Please leave a comment and let me know what you think about using foot sweeps as takedowns, and as set ups for submissions or knees. Which do you prefer? What are your favorite follow ups for foot sweeps?

CACC Single Leg Suplex!

Catch As Catch Can Living Legend Billy Robinson is back again, and this time he’s helping Assistant Coach Sam and Ricky Lazaro refine a Kick Catch/Single Leg Suplex variation.

When I first met Coach Robinson, I had a few brief moments to just sit and talk with him. Well, when I say, “talk” what I really mean is, sit and listen. And during my listening, I recall him reiterating the idea of “Learning how to learn.” A concept given to him by his mentor Billy Riley.

I don’t know how many times I expect to use this particular series of moves in my own game, but there is plenty here to learn. Various concepts of leverage and body mechanics; general principles that I have extracted from this lesson and have begun to apply to techniques more suited to my personal style of Submission Wrestling and MMA.

I’d like to believe that I’ve begun to “learn how to learn.” And in so doing have learned how to look beyond what is directly in front of me. To see the driving principles that make the techniques work and then apply them to improve techniques that lie elsewhere in my repertoire. This has happened before with ideas taught to me by Mike Diaz in regards to butterfly guard, arm control and sweeps. To this day I am not a big butterfly guard player, but the lessons taught to me that day have improved my standing clinch game, my guard passing game and closed guard game.

And thus, I encourage you to look at your lessons, to watch your videos and to try to get just a little more out of them that what is immediately in the foreground. Look deeper and do your best to learn how to learn. Maybe I’ve got a little foothold (pun intended) into “Learning how to learn” or maybe I still haven’t got a clue. Either way, it can’t hurt to keep trying.

On a separate note, and I apologize for the abrupt and complete change of topics here, but as I’ve watched this season of The Ultimate Fighter (Team Rousey vs Team Tate), I couldn’t help but notice a few familiar faces. Jessamyn Duke, who is from Ajarn Chai’s Thai Boxing Association and is actually an Associate Instructor, and Shayna Baszler who I recognized, and this is why I bring this up, from a video with Coach Billy at one of the Catch Certifications.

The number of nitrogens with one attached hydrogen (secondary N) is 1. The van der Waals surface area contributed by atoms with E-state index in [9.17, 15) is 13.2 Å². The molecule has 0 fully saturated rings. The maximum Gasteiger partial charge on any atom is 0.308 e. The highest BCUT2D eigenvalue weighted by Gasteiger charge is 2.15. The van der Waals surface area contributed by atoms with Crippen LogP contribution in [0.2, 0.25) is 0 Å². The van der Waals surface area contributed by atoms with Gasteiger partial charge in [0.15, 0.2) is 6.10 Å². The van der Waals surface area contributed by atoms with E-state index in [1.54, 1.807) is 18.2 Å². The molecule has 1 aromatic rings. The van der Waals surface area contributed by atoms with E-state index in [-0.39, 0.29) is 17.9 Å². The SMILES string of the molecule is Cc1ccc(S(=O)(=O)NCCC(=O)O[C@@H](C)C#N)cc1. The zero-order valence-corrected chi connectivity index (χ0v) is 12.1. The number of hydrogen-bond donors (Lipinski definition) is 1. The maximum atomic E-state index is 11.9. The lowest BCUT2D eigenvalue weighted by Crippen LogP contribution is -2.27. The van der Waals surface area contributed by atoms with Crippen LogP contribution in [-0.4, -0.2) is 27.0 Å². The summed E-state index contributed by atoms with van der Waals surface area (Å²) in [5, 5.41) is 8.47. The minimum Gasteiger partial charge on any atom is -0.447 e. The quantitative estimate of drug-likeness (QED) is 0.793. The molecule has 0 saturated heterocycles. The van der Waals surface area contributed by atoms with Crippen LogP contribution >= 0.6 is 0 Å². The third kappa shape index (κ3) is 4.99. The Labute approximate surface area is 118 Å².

I’ve never trained along side of Shayna, but as I’ve watched her interact with her fellow house mates. Last week, taking Japanese language lessons from Roxanne Modafferi, and then comforting her after her loss, I couldn’t help but become endeared by her plight.

Her journey was cut short with an upset loss to Julianna Pena, but I wish her the best and I hope to share the mat someday, perhaps, if I am lucky, under the watchful eye of Coach Robinson at a Catch Certifiaction.

Muay Thai Lower Leg Kick – A Knock Down Waiting to Happen

Feast your eyes on this super fans! A blast from that past. An awesome clip from the primordial soup known as Taking It To The MMAT. The precursor to what you see before you now, in it’s current and more refined iteration, Damage Control MMA.

This was a clip I shot at Ajarn Surachai Sirisute’s Annual Pacific Northwest Muay Thai Camp circa 2008 (I think). It was during a time I focused an entire year on learning and developing the sweep kick and all its variations. Khuen Khru Scott Anderson, now the Northeast Regional Director of the Thai Boxing Association of the USA, was kind enough to share this awesome technique with me and to this day it is one of my favorites, and one that serves me well any time I square off with a hard hitting bubba who loads up heavy on that lead foot and tries to drop bombs.

What made me think of it was the sweep used by Benson Henderson as he fought Gilbert Melendez at UFC on Fox 7. And I wanted to share it with you because this clip made it’s debut during our Cable Television days and thus didn’t get as many views on Youtube as I felt it deserved.

But Benson Henderson isn’t the only UFC champion who makes use of this most excellent technique, so does Lyoto Machida. Granted he usually uses a foot sweep variation as opposed to a shin induced post remover, but the concept and physics are the same. Now you too can put your opponents down like a peg legged pirates on an ice skating rink.

Lyoto Machida uses a similar technique. However, he favors using the bottom of the foot rather than the shin to remove his opponent’s lead leg post.

I take pride in knowing that we’ve shared this video with our loyal fans and supporters years before it became more widely known as a result of the Ultimate Fighting Championships. I apologize for the background music as this was edited early on in my video making experience. As you can see, over time we phased out that part of the production and I wish I could remove it from this clip as I feel it detracts from Khuen Khru Scott’s instruction.